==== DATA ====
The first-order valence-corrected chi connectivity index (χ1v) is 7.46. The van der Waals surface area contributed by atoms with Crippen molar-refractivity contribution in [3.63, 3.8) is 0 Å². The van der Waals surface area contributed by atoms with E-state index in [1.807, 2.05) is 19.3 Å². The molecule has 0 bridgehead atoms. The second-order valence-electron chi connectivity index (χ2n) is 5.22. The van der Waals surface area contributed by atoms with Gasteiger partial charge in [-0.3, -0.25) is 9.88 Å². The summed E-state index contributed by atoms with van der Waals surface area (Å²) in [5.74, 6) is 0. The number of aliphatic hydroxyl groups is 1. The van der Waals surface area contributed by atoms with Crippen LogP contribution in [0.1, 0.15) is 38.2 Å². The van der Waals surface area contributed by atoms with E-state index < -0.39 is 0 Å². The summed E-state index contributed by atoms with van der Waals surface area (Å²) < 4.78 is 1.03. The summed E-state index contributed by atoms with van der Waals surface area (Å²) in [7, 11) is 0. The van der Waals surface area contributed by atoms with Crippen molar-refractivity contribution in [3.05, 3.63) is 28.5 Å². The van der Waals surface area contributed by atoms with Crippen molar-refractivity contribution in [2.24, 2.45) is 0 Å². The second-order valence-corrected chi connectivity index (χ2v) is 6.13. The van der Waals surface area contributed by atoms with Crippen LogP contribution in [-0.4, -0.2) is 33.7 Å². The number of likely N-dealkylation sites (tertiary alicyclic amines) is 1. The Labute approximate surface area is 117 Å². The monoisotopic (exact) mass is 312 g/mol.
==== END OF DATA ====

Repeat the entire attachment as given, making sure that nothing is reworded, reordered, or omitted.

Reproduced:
The first-order valence-corrected chi connectivity index (χ1v) is 7.46. The van der Waals surface area contributed by atoms with Crippen molar-refractivity contribution in [3.63, 3.8) is 0 Å². The van der Waals surface area contributed by atoms with E-state index in [1.807, 2.05) is 19.3 Å². The molecule has 0 bridgehead atoms. The second-order valence-electron chi connectivity index (χ2n) is 5.22. The van der Waals surface area contributed by atoms with Gasteiger partial charge in [-0.3, -0.25) is 9.88 Å². The summed E-state index contributed by atoms with van der Waals surface area (Å²) in [5.74, 6) is 0. The number of aliphatic hydroxyl groups is 1. The van der Waals surface area contributed by atoms with Crippen LogP contribution in [0.1, 0.15) is 38.2 Å². The van der Waals surface area contributed by atoms with E-state index < -0.39 is 0 Å². The summed E-state index contributed by atoms with van der Waals surface area (Å²) < 4.78 is 1.03. The summed E-state index contributed by atoms with van der Waals surface area (Å²) in [7, 11) is 0. The van der Waals surface area contributed by atoms with Crippen molar-refractivity contribution in [3.05, 3.63) is 28.5 Å². The van der Waals surface area contributed by atoms with Crippen molar-refractivity contribution in [2.24, 2.45) is 0 Å². The second-order valence-corrected chi connectivity index (χ2v) is 6.13. The van der Waals surface area contributed by atoms with Crippen LogP contribution in [-0.4, -0.2) is 33.7 Å². The number of likely N-dealkylation sites (tertiary alicyclic amines) is 1. The Labute approximate surface area is 117 Å². The monoisotopic (exact) mass is 312 g/mol.